Sheila Silver
Sheila Silver
Sheila Silver is an important and vital voice in American music today. She has written in a wide range of mediums: from solo instrumental works to large orchestral works; from opera to feature film scores. Her musical language is a unique synthesis of the tonal and atonal worlds, coupled with a rhythmic complexity which is both masterful and compelling. Again and again, audiences and critics praise her music as powerful and emotionally charged, accessible, and masterfully conceived.
Born in Seattle, Washington, Silver began piano studies at the age of five. Ms. Silver earned her Bachelor of Arts from the University of California at Berkeley in 1968 where she began composition studies with Edwin Dugger. Upon graduation she was awarded the coveted George Ladd Prix de Paris for two years study in Europe where she worked with Erhard Karkoscka in Stuttgart and Gyorgy Ligeti in Berlin and Hamburg. She earned her doctorate from Brandeis University where she studied with Arthur Berger, Harold Shapero, and Seymour Shifrin. Her studies also included an Abraham Sachar Traveling Grant which enabled her to spend 18 months in London and a Koussevitzky Fellowship for a summer at the Berkshire Music Center at Tanglewood where she studied with Jacob Druckman.
Sheila Silver's compositions have been commissioned and performed by numerous orchestras, chamber ensembles, and soloists throughout the United States and Europe including: the Los Angeles Philharmonic Orchestra, the RAI Orchestra of Rome, the American Composers Orchestra, the Indianapolis Symphony Orchestra, the Chicago String Ensemble, the Richmond Symphony, the Illinois Symphony, the Gregg Smith Singers, the Hartford Chamber Orchestra, Alexander Paley, Gilbert Kalish, Timothy Eddy, the Guild Trio, Heidi Lehwalder and the Muir Quartet, and the Ying Quartet. Her honors include: a Bunting Institute Fellowship (1977); the Rome Prize (1978); the American Academy and Institute of Arts and Letters Composer Award (1986); twice winner of the ISCM National Composers Competition; and awards and commissions from the Rockefeller Foundation (Bellagio Residency), the Camargo Foundation, the MacDowell Colony, New York State Council of the Arts, the Barlow Foundation, the Paul Fromm Foundation, the National Endowment for the Arts, and the Cary Trust.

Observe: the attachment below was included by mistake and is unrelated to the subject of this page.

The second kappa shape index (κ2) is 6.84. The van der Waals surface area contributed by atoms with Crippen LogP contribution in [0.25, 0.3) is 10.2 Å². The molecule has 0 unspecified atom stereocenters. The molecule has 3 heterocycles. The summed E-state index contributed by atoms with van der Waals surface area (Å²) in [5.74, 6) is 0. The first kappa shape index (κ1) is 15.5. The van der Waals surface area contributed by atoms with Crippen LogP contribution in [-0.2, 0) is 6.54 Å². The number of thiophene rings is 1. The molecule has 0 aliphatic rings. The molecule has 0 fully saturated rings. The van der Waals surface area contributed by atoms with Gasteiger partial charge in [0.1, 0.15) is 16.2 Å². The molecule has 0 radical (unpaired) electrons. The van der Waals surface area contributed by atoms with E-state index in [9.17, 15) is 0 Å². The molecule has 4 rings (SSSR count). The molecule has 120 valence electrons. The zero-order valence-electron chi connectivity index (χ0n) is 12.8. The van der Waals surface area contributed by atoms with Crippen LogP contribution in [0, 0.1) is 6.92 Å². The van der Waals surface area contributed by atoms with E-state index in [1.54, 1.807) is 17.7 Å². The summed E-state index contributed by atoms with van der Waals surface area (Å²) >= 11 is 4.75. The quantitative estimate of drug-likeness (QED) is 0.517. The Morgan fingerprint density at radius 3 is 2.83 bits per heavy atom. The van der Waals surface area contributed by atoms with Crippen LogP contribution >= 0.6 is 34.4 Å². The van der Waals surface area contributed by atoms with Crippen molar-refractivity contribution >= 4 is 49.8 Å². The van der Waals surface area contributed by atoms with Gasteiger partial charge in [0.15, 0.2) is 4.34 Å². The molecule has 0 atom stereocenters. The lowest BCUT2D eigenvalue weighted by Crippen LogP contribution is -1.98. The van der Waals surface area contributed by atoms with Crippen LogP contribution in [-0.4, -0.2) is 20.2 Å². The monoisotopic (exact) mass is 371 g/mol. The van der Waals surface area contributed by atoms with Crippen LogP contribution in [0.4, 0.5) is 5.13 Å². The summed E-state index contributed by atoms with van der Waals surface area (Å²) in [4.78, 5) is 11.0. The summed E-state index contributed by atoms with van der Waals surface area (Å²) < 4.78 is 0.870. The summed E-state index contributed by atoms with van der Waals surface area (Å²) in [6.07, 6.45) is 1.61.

Her opera, The Thief of Love, A Lyric-Comic Opera in Three Acts, was featured in New York City Opera‘s Showcasing American Composers, May 2000 and recieved its fully staged world premiere in March 2001 by the Stony Brook Opera with David Lawton, conductor, conducting, Ned Canty, Director, and Sets by Phillip Baldwin.
A new work, Moon Prayer, a string sextet commissioned by Concertante, received its premiere at Merkin Hall in New York in February 2002. Her Piano Concerto was performed and recorded by the Lithuanian State Symphony Orchestra, Gintaras Rinkevicius, conductor with Alexander Paley, soloist. The work was written for Mr. Paley and premiered at Carnegie Hall with the American Composers Orchestra in March 1997. The recording of the Concerto, along with Mr. Paley's performance of Silver's Six Preludes for Piano on poems of Baudelaire, will be released by Naxos next season.
Silver composed the sound track to Who the Hell is Bobby Roos?, a feature film which was recently awarded the New American Cinema Award at the Seattle International Film Festival, 2002.
Sheila Silver lives in New York City with her husband, film writer and director, John Feldman, and is Professor of Music at the State University of New York, Stony Brook. In 1997 she was appointed Charles and Andrea Bronfman Distinguished Visiting Professor of Judaic Studies at the College of William and Mary in Williamsburg, Va. Her music is published by MMB Music, Studio 4 Productions, and Argenta Music, and is recorded on various labels.
http://www.hummingbirdfilms.com/ssbio.html
 [ Vox Novus logo ]

[ Vox Novus - the new voice for contemporary music ]
- the new voice in contemporary music -
Home
|
Members
|
Music
|
Concerts
|
Resources
|
Site_Map
|
Contact